String selectSQL = "SELECT * FROM users";

        try (Connection connection = JDBCExample.getConnection();
             PreparedStatement preparedStatement = connection.prepareStatement(selectSQL);
             ResultSet resultSet = preparedStatement.executeQuery()) {

            // Process the ResultSet object
            while (resultSet.next()) {
                int id = resultSet.getInt("id");
                String name = resultSet.getString("name");
                String email = resultSet.getString("email");
                String country = resultSet.getString("country");
                String password = resultSet.getString("password");
                System.out.println(id + ", " + name + ", " + email + ", " + country + ", " + password);
            }
        } catch (SQLException e) {
            e.printStackTrace();
        }
    }
}

5. Updating Records

To update records, we use the executeUpdate method of the PreparedStatement interface.

import java.sql.Connection;
import java.sql.PreparedStatement;
import java.sql.SQLException;

public class UpdateRecordExample {
    public static void main(String[] args) {
        String updateSQL = "UPDATE users SET country = ? WHERE name = ?";

        try (Connection connection = JDBCExample.getConnection();
             PreparedStatement preparedStatement = connection.prepareStatement(updateSQL)) {

            // Update the country for Ramesh Kumar
            preparedStatement.setString(1, "USA");
            preparedStatement.setString(2, "Ramesh Kumar");
            int rowsUpdated = preparedStatement.executeUpdate();
            System.out.println(rowsUpdated + " rows updated!");
        } catch (SQLException e) {
            e.printStackTrace();
        }
    }
}

6. Deleting Records

To delete records, we use the executeUpdate method of the PreparedStatement interface.

import java.sql.Connection;
import java.sql.PreparedStatement;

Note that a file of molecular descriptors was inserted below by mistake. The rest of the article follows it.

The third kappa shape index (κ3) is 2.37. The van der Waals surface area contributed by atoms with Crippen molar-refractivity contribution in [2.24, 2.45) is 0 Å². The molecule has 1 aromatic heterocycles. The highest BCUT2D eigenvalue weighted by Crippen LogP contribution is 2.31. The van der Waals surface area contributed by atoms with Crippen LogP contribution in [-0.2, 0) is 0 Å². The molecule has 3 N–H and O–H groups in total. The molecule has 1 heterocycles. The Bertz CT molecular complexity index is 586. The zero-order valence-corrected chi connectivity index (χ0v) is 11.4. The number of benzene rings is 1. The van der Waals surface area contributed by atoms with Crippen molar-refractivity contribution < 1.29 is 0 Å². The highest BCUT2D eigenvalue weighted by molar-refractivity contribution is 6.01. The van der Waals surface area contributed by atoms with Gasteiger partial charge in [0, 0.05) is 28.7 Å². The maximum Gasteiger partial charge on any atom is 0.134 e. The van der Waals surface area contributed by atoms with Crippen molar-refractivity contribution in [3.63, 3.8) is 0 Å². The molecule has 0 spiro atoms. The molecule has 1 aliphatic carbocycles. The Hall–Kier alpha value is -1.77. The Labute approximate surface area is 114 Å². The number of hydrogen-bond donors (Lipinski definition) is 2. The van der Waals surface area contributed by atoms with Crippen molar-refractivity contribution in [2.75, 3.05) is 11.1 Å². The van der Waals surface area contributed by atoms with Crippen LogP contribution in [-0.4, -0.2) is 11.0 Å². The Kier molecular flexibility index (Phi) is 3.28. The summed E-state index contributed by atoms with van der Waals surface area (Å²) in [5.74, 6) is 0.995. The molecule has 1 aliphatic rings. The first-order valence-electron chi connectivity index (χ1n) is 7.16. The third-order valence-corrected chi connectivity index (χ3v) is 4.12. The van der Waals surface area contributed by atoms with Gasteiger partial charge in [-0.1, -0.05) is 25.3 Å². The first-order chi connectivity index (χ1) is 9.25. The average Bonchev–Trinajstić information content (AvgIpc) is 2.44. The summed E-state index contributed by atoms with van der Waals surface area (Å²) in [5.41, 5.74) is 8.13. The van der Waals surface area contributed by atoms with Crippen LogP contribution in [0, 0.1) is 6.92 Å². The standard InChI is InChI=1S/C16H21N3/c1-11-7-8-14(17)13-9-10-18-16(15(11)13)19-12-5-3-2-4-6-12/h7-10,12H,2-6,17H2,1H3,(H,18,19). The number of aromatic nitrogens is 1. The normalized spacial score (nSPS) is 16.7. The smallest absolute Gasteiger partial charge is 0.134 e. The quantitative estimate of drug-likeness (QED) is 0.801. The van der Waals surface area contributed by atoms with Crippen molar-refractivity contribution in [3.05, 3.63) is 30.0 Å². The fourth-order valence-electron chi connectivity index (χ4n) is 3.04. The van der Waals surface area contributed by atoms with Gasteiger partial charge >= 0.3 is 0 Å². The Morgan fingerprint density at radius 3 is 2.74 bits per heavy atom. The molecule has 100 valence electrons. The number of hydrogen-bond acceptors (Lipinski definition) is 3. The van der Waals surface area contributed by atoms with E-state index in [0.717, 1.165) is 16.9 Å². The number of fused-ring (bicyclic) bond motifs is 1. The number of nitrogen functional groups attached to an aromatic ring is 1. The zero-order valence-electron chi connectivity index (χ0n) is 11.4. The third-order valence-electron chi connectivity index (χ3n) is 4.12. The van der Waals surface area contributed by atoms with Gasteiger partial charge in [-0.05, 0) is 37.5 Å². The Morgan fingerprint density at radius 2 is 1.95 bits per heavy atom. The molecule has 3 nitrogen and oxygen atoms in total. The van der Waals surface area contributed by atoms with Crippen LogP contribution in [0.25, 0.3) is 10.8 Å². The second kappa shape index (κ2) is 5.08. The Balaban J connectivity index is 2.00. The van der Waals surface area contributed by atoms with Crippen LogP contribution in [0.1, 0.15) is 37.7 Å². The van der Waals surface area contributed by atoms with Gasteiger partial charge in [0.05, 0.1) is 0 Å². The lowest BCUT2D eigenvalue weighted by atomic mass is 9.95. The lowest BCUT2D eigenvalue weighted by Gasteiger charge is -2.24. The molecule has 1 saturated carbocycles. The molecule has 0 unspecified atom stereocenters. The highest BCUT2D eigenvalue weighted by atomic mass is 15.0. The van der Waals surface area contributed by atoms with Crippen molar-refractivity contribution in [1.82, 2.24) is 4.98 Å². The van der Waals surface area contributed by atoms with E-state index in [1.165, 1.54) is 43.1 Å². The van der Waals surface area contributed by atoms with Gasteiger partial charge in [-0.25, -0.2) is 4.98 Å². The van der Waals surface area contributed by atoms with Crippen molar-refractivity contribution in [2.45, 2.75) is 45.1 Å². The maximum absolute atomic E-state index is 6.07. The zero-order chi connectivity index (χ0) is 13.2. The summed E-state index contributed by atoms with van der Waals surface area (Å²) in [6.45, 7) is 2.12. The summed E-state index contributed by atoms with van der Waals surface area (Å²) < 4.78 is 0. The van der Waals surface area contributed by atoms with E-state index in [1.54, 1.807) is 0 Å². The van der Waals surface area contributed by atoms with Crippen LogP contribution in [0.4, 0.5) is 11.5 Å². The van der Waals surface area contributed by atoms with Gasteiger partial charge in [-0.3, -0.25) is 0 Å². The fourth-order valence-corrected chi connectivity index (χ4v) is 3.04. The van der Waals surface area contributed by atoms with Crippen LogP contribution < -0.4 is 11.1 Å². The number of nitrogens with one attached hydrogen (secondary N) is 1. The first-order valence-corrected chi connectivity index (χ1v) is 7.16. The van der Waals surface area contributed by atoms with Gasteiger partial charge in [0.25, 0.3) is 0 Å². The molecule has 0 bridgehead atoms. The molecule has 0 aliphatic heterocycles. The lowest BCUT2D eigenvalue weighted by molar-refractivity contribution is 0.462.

import java.sql.SQLException;

public class DeleteRecordExample {
    public static void main(String[] args) {
        String deleteSQL = "DELETE FROM users WHERE name = ?";

        try (Connection connection = JDBCExample.getConnection();
             PreparedStatement preparedStatement = connection.prepareStatement(deleteSQL)) {

            // Delete the record of Sita Sharma
            preparedStatement.setString(1, "Sita Sharma");
            int rowsDeleted = preparedStatement.executeUpdate();
            System.out.println(rowsDeleted + " rows deleted!");
        } catch (SQLException e) {
            e.printStackTrace();
        }
    }
}

7. Batch Processing

We can execute multiple SQL commands in a batch using the addBatch and executeBatch methods of the PreparedStatement interface.

import java.sql.Connection;
import java.sql.PreparedStatement;
import java.sql.SQLException;

public class BatchProcessingExample {
    public static void main(String[] args) {
        String insertSQL = "INSERT INTO users (name, email, country, password) VALUES (?, ?, ?, ?)";

        try (Connection connection = JDBCExample.getConnection();
             PreparedStatement preparedStatement = connection.prepareStatement(insertSQL)) {

            connection.setAutoCommit(false);  // Disable auto-commit

            // Add first batch
            preparedStatement.setString(1, "Lakshmi Menon");
            preparedStatement.setString(2, "[email protected]");
            preparedStatement.setString(3, "India");
            preparedStatement.setString(4, "lakshmi123");
            preparedStatement.addBatch();

            // Add second batch
            preparedStatement.setString(1, "Rahul Singh");
            preparedStatement.setString(2, "[email protected]");
            preparedStatement.setString(3, "India");
            preparedStatement.setString(4, "rahul456");
            preparedStatement.addBatch();

            // Execute batch
            int[] updateCounts = preparedStatement.executeBatch();
            connection.commit();  // Commit transaction

            System.out.println("Batch executed with " + updateCounts.length + " statements!");
        } catch (SQLException e) {
            e.printStackTrace();
        }
    }
}

Conclusion

In this tutorial, we have covered the basics of using the JDBC PreparedStatement interface to interact with a MySQL database. We demonstrated how to insert, select, update, delete records, and perform batch processing. Using the PreparedStatement interface helps prevent SQL injection and improves the performance of executing repetitive SQL commands. This guide should help you get started with JDBC and the PreparedStatement interface.